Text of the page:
Congratulations to our R&D team here at PatientsLikeMe for its most recent paper published in Nature Biotechnology (“Accelerated clinical discovery using self-reported patient data collected online and a patient-matching algorithm”). The full paper has been made available by Nature so you can read the results and access all of the supplemental data and figures.
Below are links to some of the media coverage about the paper, as well as a link to our own news release announcing the study results.
A special thank you to all of the ALS patients on our site for sharing the data that helped create this new insight and accelerate discovery like its never been done before. Now that we’re open to all patients with any condition, we know your sharing will inspire the masses to share and learn together.
Marketwire (our news release)
PatientsLikeMe Social Network Refutes Published Clinical Trial
The Wall Street Journal
ALS Study Shows Social Media’s Value as Research Tool (paper)
The Future of Social Network-Based Trials (blog)
Boston Business Journal
PatientsLikeMe hits ALS study
PatientsLikeMe study challenges prior ALS claims
- Filed Under: ALS, Conditions, One for All, Patient Experiences, Research
- Tags: ALS patients, lithium, Lou Gherig's Disease, Media Coverage, Nature Biotechnology, news release, paper, patient-matching algorithm, PatientsLikeMe, published research, R&D, wall street journal
In response to the Wall Street Journal article published last week, we’ve had a lot of great discussions about the role of honesty and transparency. Transparency is about you – members of the PatientsLikeMe community – knowing how we make money and what we do with the data you’ve entrusted to each other and PatientsLikeMe.
To continue the dialogue, we’re writing this blog to respond to a few recent articles that have suggested we do something other than what we’ve said. See BNET’s “PatientsLikeMe Is More Villain Than Victim in Patient Data ‘Scraping’ Scandal” and Internet Evolution’s “Personal Data Mining: Government & Business Share Blame” (since corrected).
To start, the characterization as villain is nicely hyperbolic for a headline, but inaccurate. Villains are dishonest. As a company, we strive to be honest and transparent – both are key parts of our Core Values as an organization. To that end, let us dig in on a few of your recent follow-up questions:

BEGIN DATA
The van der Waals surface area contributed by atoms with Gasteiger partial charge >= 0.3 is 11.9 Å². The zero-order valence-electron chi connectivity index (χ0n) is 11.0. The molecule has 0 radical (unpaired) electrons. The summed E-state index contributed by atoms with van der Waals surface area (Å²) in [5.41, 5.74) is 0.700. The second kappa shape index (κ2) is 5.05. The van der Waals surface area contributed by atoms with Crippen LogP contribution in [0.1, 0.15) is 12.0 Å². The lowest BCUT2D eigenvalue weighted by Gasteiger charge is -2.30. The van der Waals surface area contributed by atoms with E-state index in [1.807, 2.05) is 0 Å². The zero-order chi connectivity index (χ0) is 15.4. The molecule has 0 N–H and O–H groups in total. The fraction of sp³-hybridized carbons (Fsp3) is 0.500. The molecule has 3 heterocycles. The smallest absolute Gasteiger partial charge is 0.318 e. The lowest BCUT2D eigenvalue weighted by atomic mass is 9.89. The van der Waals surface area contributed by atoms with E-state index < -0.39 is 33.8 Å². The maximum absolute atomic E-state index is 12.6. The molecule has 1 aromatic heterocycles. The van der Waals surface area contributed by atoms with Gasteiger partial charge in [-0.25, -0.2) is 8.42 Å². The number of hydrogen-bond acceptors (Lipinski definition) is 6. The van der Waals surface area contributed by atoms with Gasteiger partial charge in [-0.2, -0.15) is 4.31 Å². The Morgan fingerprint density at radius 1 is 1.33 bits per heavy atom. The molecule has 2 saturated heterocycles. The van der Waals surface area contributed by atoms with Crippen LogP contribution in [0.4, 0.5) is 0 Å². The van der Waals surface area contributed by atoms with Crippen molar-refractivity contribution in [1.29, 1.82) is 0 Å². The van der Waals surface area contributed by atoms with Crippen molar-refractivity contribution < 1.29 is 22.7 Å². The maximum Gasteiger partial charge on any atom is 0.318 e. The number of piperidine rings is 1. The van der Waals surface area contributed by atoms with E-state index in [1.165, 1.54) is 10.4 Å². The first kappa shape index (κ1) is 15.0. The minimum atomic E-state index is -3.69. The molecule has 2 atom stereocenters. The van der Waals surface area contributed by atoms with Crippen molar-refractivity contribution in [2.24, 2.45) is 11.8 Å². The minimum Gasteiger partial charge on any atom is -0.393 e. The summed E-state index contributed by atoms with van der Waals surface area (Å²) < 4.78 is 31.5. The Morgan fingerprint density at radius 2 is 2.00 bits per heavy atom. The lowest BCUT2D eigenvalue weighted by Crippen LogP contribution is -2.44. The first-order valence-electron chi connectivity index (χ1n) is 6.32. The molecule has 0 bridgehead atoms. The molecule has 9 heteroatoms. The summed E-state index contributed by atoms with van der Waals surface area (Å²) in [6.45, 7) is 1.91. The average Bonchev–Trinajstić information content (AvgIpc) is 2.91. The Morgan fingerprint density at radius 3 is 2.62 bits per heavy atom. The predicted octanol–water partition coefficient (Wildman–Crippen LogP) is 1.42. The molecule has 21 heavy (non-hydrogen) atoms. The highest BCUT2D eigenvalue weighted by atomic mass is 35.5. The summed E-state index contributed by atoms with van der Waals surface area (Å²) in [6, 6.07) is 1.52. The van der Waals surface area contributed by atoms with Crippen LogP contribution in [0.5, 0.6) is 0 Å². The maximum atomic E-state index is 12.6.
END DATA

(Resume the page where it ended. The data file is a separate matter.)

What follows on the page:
- Does PatientsLikeMe sell our identifying data (like name, photo, bio, etc.)?
- How does PatientsLikeMe make money? We take the information patients share about their experience with the disease, and sell it in a de-identified, aggregated and individual format to our partners (i.e., companies that are developing or selling products to patients). These products may include drugs, devices, equipment, insurance, and medical services. We do not rent, sell or share personally identifiable information for marketing purposes or without explicit consent. Because we believe in transparency, we tell our members exactly what we do and do not do with their data. (Read more)
- Is this a “privacy scandal”? To us, it’s not a discussion about whether or not health information should be private. (Don’t get us wrong – that’s an important discussion too, but we’re pretty clear on where we stand on that – see our Openness Philosophy). The issue here is that Nielsen was not given consent of the patients, nor PatientsLikeMe, to scrape information from our site. As we’ve said before, we believe this scraping incident was a violation of our User Agreement and a violation of patients’ trust.
Our site wouldn’t exist if we had to “persuade” you, the patient, to share your data. Many of you find value in sharing; value in that level of openness. What you should expect in return is a level of transparency about what we will and won’t do with your information. We hope we do a good job of providing that transparency. What do you think?
- Filed Under: ALS, Chronic Fatigue Syndrome, Epilepsy, Fibromyalgia, HIV/AIDS, Mental Health, Multiple Sclerosis, Organ Transplants, Parkinson's Disease, Patient Experiences, Rare Diseases
- Tags: Ben Heywood, BNET, data scraping, FAQ, honesty, how we make money, jamie heywood, Openness, PatientsLikeMe, privacy, privacy scandal, scraping, transparency, victim, villain, wall street journal, what data do we sell